Ten good lines out of four hundred, Emily—comparatively good, that is—and all the rest balderdash—balderdash, Emily.""I—suppose so," said Emily faintly.Her eyes brimmed with tears—her lips quivered. She could not help it. Pride was hopelessly submerged in the bitterness of her disappointment. She felt exactly like a candle that somebody had blown out."What are you crying for? demanded Mr. Carpenter.Emily blinked away tears and tried to laugh."I—I'm sorry—you think it's no good—" she said.Mr. Carpenter gave the desk a mighty thump."No good! Didn't I tell you there were ten good lines? Jade, for ten righteous men Sodom had been spared.""Do you mean—that—after all—" The candle was being relighted again."Of course, I mean. If at thirteen you can write ten good lines, at twenty you'll write ten times ten—if the gods are kind. Stop messing over months, though—and don't imagine you're a genius, either, if you have written ten decent lines. I think there's something trying to speak through you—but you'll have to make yourself a fit instrument for it. You've got to work hard and sacrifice—by gad, girl, you've chosen a jealous goddess. And she never lets her votaries go—not even when she shuts her ears forever to their plea.
They call each other `E.’ Elvis pickswildflowers near the river and bringsthem to Emily. She explains half-rhymes to him.In heaven Emily wears her hair long, sportsLevis and western blouses with rhinestones.Elvis is lean again, wears baggy trousersand T-shirts, a letterman’s jacket from Tupelo High.They take long walks and often hold hands.She prefers they remain just friends. Forever.Emily’s poems now contain naugahyde, Cadillacs,Electricity, jets, TV, Little Richard and RichardNixon. The rock-a-billy rhythm makes her smile.Elvis likes himself with style. This afternoonhe will play guitar and sing “I Taste A LiquorNever Brewed” to the tune of “Love Me Tender.”Emily will clap and harmonize. Alonein their cabins later, they’ll listen to the riverand nap. They will not think of Amherstor Las Vegas. They know why God made themroommates. It’s because Americawas their hometown. It’s becauseGod is a thing withoutfeathers. It’s becauseGod wears blue suede shoes.
I felt a Funeral, in my Brain,And Mourners to and froKept treading – treading – till it seemedThat Sense was breaking through – And when they all were seated,A Service, like a Drum – Kept beating – beating – till I thoughtMy Mind was going numb – And then I heard them lift a BoxAnd creak across my SoulWith those same Boots of Lead, again,Then Space – began to toll,As all the Heavens were a Bell,And Being, but an Ear,And I, and Silence, some strange RaceWrecked, solitary, here – And then a Plank in Reason, broke,And I dropped down, and down – And hit a World, at every plunge,And Finished knowing – then –
What’s that around your neck?” asked Emily. “It’s a golden star.” Said Reed.“What did you get it for?”“Chemistry class.”“What’s the star for?” the shadow asked, Usually stars represent a straight A student. “You get it for having greatness. But Emily doesn’t know what that is.” He said, answering the shadows question and looking at Emily. “Greatness, what’s greatness?” Emily asked, all wide eyed, and clueless looking“It’s when you do really awesome stuff, and people recognize you for it.”“Oh, no” Emily laughed .”No, I don’t know what that is.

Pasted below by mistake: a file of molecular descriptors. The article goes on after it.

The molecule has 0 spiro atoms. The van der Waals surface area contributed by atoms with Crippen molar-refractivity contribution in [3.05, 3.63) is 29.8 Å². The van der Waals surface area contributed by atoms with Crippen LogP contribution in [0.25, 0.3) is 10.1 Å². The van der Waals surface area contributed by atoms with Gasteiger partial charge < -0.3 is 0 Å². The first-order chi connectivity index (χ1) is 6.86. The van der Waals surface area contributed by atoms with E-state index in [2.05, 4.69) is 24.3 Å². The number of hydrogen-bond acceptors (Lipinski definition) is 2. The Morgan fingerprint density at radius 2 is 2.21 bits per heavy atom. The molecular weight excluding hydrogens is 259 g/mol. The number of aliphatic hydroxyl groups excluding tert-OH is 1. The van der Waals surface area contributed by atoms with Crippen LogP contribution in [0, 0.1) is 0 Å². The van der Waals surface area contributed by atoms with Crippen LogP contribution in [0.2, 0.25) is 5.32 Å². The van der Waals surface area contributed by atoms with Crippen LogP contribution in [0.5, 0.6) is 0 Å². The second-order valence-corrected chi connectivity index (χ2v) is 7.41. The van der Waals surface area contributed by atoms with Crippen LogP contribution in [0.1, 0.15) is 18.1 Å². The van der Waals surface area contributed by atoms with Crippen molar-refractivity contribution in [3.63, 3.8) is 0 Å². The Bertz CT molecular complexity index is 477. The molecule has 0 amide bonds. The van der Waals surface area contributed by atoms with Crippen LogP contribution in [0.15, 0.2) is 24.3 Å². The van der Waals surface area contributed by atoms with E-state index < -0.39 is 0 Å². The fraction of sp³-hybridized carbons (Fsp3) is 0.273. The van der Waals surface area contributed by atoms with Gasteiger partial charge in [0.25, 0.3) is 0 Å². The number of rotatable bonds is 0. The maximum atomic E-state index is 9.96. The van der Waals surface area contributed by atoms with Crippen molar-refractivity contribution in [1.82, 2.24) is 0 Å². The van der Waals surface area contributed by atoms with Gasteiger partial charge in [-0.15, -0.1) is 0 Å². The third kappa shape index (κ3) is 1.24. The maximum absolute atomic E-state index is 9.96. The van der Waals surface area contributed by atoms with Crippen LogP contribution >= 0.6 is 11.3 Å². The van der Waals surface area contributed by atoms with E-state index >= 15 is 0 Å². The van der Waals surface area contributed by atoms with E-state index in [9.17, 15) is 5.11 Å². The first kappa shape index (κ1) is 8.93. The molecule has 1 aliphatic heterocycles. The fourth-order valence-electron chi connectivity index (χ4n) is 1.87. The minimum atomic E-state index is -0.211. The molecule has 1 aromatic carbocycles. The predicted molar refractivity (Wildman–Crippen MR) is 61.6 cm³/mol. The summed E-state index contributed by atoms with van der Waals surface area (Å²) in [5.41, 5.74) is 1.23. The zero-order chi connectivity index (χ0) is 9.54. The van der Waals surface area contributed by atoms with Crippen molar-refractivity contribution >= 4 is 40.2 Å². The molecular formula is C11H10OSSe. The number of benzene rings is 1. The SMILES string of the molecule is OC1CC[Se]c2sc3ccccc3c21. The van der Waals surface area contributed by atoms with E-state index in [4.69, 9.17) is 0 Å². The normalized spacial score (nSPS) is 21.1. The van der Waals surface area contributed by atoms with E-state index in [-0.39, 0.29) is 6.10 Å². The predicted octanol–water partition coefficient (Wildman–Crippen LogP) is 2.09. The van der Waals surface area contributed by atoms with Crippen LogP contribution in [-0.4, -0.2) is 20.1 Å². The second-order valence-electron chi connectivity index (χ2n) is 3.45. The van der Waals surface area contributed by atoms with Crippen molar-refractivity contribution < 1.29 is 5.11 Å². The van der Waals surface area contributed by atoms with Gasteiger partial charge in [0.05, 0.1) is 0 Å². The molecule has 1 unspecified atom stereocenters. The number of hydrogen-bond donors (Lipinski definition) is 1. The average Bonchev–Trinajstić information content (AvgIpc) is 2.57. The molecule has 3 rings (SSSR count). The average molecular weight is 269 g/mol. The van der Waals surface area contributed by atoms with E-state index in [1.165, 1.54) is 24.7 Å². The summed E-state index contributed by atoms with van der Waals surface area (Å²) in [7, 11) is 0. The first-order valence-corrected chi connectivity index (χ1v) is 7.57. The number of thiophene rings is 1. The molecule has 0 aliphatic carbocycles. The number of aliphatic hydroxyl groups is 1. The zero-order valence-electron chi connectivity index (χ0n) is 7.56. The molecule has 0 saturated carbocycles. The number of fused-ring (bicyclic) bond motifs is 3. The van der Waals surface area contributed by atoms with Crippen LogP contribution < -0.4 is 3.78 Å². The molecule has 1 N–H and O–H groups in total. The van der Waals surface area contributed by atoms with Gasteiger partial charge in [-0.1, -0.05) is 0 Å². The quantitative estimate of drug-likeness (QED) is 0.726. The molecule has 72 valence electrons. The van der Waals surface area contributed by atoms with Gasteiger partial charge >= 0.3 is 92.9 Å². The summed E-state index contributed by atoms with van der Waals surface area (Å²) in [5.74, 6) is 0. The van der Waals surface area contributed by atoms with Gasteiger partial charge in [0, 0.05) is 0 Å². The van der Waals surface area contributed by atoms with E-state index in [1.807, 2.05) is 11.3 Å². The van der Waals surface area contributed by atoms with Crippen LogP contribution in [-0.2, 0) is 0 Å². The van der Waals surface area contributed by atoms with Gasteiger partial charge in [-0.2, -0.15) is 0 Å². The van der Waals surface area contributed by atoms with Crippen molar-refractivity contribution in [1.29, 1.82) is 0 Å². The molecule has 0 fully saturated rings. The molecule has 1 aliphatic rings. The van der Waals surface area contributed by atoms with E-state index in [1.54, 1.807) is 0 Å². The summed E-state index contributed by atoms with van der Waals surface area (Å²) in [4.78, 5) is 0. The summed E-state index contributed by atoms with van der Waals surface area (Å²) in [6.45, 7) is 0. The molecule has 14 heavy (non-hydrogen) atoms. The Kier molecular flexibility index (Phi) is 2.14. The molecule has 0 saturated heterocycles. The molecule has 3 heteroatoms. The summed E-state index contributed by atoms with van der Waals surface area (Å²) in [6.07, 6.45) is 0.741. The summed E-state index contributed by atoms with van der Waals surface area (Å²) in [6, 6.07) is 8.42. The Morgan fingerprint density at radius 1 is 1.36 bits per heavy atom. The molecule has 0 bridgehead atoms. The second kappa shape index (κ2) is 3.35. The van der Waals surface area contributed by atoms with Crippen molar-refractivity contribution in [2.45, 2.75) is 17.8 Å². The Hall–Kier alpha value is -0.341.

It was not, of course, a proper thing to do. But then I have never pretended, nor will ever pretend, that Emily was a proper child. Books are not written about proper children. They would be so dull nobody would read them.
The Truth must dazzle graduallyOr every man be blind - Emily Dickinson
The Poets light but Lamps-Themselves-go out-
The following year the house was substantially remodeled, and the conservatory removed. As the walls of the now crumbling wall were being torn down, one of the workmen chanced upon a small leatherbound book that had apparently been concealed behind a loose brick or in a crevice in the wall. By this time Emily Dickinson was a household name in Amherst. It happened that this carpenter was a lover of poetry- and hers in particular- and when he opened the little book and realized that that he had found her diary, he was “seized with a violent trembling,” as he later told his grandson. Both electrified and terrified by the discovery, he hid the book in his lunch bucket until the workday ended and then took it home. He told himself that after he had read and savored every page, he would turn the diary over to someone who would know how to best share it with the public. But as he read, he fell more and more deeply under the poet’s spell and began to imagine that he was her confidant. He convinced himself that in his new role he was no longer obliged to give up the diary. Finally, having brushed away the light taps of conscience, he hid the book at the back of an oak chest in his bedroom, from which he would draw it out periodically over the course of the next sixty-four years until he had virtually memorized its contents. Even his family never knew of its existence. Shortly before his death in 1980 at the age of eighty-nine, the old man finally showed his most prized possession to his grandson (his only son having preceded him in death), confessing that his delight in it had always been tempered by a nagging guilt and asking that the young man now attempt to atone for his grandfather’s sin. The grandson, however, having inherited both the old man’s passion for poetry and his tendency towards paralysis of conscience, and he readily succumbed to the temptation to hold onto the diary indefinitely while trying to decide what ought to be done with it.
Emily squared her shoulders and said simply, “I’m fine, I’m not really loving your social skills though. Don’t you know this is no way to start a conversation?” Emily’s mouth clamped shut at the expression on the monsters face.
Tell the truth, but tell it slant.